Areas of focus include using AI to transform the prevention, early diagnosis and treatment of chronic diseases by 2030, and halving the energy usage of new buildings over the same period, while the majority of funding is being put towards helping all UK vehicles reach net zero by 2040.
The government is also in the process of setting up a new innovation agency, Advanced Research and Innovation Agency (ARIA), which will fund high-risk projects and has been designed to take an entrepreneurial approach to problems.
Dr Tanya Filer of the Institute for Public Policy at the University of Cambridge and CEO of StateUp, says that technology role in addressing major public needs is growing. But, she says, there is a gap between technology and policy.
“There remains a huge gulf in knowledge and understanding between policy decision makers and technology developments,” she explains. “Governments typically do not have the internal capacity to digitalise every system and service for which they are responsible alone – nor would this be desirable [as] it would limit who gets to have creative input into technologies whose outcomes will impact diverse lives.
Much of the digital innovation that public sector bodies need already exists, Filer continues. “The applications are novel, not the technology development itself," she says. “One of the key barriers to enabling the kinds of technologies that startups are developing to be adopted at scale is disconnection [between SMEs] governments and policy decision-makers, who have a critical role to play in engaging their public procurement budget, R&D funding, and in policy setting.”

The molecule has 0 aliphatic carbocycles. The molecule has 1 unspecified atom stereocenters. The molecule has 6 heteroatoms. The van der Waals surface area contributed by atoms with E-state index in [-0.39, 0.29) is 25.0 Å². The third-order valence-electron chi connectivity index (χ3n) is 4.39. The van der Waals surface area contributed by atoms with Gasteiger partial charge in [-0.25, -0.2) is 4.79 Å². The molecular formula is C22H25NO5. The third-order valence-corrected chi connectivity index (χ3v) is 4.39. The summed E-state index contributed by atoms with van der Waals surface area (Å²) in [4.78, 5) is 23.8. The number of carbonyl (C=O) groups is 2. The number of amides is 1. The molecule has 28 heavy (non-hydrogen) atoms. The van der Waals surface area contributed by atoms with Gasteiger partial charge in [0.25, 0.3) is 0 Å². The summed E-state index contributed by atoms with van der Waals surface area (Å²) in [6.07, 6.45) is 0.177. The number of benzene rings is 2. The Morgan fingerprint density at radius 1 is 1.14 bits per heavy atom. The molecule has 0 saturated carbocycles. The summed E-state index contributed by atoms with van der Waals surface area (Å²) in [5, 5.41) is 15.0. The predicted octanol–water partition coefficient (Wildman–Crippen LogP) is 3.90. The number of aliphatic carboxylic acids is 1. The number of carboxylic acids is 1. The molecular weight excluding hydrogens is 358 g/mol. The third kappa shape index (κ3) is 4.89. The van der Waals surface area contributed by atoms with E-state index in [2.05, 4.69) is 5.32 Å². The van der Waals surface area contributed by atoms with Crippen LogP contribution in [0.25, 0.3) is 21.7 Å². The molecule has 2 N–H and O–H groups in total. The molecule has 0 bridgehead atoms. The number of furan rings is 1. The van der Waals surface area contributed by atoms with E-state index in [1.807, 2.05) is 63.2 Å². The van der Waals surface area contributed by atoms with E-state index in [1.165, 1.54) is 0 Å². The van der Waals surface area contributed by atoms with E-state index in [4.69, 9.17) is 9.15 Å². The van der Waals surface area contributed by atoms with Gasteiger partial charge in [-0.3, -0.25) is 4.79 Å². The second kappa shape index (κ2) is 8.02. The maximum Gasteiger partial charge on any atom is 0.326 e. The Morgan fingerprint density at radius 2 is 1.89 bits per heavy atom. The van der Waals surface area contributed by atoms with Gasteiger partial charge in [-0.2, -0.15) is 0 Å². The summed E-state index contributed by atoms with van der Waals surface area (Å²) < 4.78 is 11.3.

Work must be done to identify "unexplored public-good use cases for specific digital and emerging technologies", Filer says, to ensure that we "are using the full toolkit at our disposal," rather than focusing on specific disciplines such as AI. She adds: "Policymakers around the world, assisted by organisations focused on responsible technology usage, are setting AI-specific stimulus packages, innovation policies, standards, and regulations.
“But it may serve to cast the net wider if we are to reap the benefits of a broader range of currently available and emerging technologies.”
How can the public sector succeed with mission-orientated innovation?
According to Dr Filer, the use of mission-orientated technology is still at an early stage, so assessing how successful this approach will be in the long run is difficult. However, there are definitely things the public sector and its partners can take heed of when it comes to mistakes.
“It tends not to go well when purpose-based innovation is implemented through direct policy or technology transfer, with little appreciation of local context,” she explains. “Scaling up always requires diversification.
“International lesson learning is highly beneficial, but the risk of technological universalism – what researcher Anita Say Chan calls 'the sense that the same technology can serve as a multifunctional, universally common solution for all users' – should not be underestimated." This "can lead to govtech policies and projects that are expensive and ineffective, even harmful," Filer warns.